Canada’s Intellectual Property Firm

The patent landscape goes green

Authored bySanro Zlobec

From the gradual appearance of reserved parking spaces for hybrid vehicles to Canada’s anticipated outright ban on incandescent lightbulbs, the current trend in environmental sustainability has clearly taken the direction of increased regulation by governments at all levels and increased competition for market share among the purveyors of “green” products and services. As a result, companies are finding the need to be innovative while they seek out IP, particularly patents, to protect their effort and investment.

Technology developers on the front line. For businesses that produce a technology perceived by the market as environmentally “friendly” (or “friendlier”), patent protection and an understanding of the boundaries created by patents held by others are vital. In an increasingly competitive marketplace, the exclusivity provided by patents has many benefits, not the least of which is to allow the patent owner to charge a premium price for the product. The regulatory backdrop also needs to be taken into consideration as it can be a key or a bar to success. Government regulations can have a significant influence on the supply/demand equation by forcing consumers to make certain “choices” sooner than if open market tendencies were left unfettered. The ideal scenario for a patent holder is when the patented technology becomes approved, endorsed or even required by a regulatory authority. For example, consider the advantageous market position of a company that develops and patents a lawn irrigation system that is adopted as a standard by numerous municipalities, and which consists of underground sprinklers requiring activation by the municipal authorities, in order to reduce water consumption. On the other hand, it would be a questionable business decision to make a heavy investment in patent protection for an alternative to, say, incandescent bulbs that uses a cheap but imminently blacklisted chemical.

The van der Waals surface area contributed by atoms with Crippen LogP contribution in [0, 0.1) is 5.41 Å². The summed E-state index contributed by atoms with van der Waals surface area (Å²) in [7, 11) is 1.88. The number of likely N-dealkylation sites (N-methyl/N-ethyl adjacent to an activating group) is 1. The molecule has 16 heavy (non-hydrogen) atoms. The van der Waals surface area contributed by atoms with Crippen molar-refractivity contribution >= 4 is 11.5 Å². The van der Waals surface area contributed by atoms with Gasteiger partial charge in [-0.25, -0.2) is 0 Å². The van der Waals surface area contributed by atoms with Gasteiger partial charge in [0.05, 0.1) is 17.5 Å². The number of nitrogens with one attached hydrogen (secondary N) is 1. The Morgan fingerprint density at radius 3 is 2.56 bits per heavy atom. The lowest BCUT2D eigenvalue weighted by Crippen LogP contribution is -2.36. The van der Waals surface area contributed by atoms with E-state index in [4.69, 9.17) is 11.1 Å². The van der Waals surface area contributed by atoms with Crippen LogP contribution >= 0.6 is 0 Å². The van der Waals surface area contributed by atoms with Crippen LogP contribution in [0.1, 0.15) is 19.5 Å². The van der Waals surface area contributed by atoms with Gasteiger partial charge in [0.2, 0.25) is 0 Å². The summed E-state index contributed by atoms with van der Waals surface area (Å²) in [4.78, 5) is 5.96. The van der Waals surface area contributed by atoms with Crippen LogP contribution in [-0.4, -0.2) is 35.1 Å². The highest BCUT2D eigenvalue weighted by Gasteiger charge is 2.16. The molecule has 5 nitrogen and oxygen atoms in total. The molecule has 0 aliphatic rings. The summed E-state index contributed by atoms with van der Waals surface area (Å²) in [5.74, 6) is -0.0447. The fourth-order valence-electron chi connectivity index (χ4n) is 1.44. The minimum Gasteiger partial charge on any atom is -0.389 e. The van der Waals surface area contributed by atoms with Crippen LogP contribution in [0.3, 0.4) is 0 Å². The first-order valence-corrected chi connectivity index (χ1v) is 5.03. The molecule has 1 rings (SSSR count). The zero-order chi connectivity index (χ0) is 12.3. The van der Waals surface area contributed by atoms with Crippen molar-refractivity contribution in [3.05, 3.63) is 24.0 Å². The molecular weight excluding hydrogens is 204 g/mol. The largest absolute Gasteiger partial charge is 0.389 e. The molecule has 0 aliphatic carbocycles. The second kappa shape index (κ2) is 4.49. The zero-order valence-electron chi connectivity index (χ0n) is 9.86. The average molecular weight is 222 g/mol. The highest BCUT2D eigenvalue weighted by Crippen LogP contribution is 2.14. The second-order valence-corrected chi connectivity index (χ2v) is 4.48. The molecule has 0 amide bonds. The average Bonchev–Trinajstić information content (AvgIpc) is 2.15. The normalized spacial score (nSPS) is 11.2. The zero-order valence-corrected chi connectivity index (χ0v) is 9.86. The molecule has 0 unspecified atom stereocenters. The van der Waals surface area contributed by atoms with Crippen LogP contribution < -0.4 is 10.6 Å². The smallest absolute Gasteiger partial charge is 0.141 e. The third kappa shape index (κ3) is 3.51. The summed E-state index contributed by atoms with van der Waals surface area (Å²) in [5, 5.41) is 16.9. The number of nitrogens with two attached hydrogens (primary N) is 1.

Corporate citizens. Some companies may not be as concerned with developing environmentally friendly technology, as they are with minimizing the impact of their operations on the environment while preserving, or even improving, their bottom line. For industries that are heavy consumers of fuel (such as transportation), economies in fuel consumption lead directly to environmental benefits while reducing costs. Computer software developed to assist in optimizing route selection, for example, can be a highly valuable corporate asset. Efficiencies in consumer product packaging also tend to translate into a favourable impact on both public and profit. While innovations of this nature are generally patentable, the question of whether it is better to protect them by way of a patent or a trade secret needs to be carefully considered in view of the company’s business objectives and competitive position.

New services. Yet a third class of companies or, more precisely, business models, has arisen as a direct result of the public’s concern for the environment. These include services consistent with an environmentally friendly value system, such as eco-conscious investment strategies, carbon offset purchasing and trading schemes, and novel recycling programs. Perhaps somewhat surprisingly, some of these innovations, if truly new and non-obvious, may also be patentable as “business methods” in some jurisdictions, notably in the United States.

Regardless of which of the above categories best characterizes a given business, product or project, it is important to realize that as environmental sustainability acquires an increasingly mature role on the corporate agenda, the effect of our society’s intellectual property laws will become more evident in this arena. The best-in-class companies will use patent and other IP rights to their advantage. The alternative is that, despite a company’s laudable intentions towards the environment, it may be left to suffer the fate of the old lightbulb.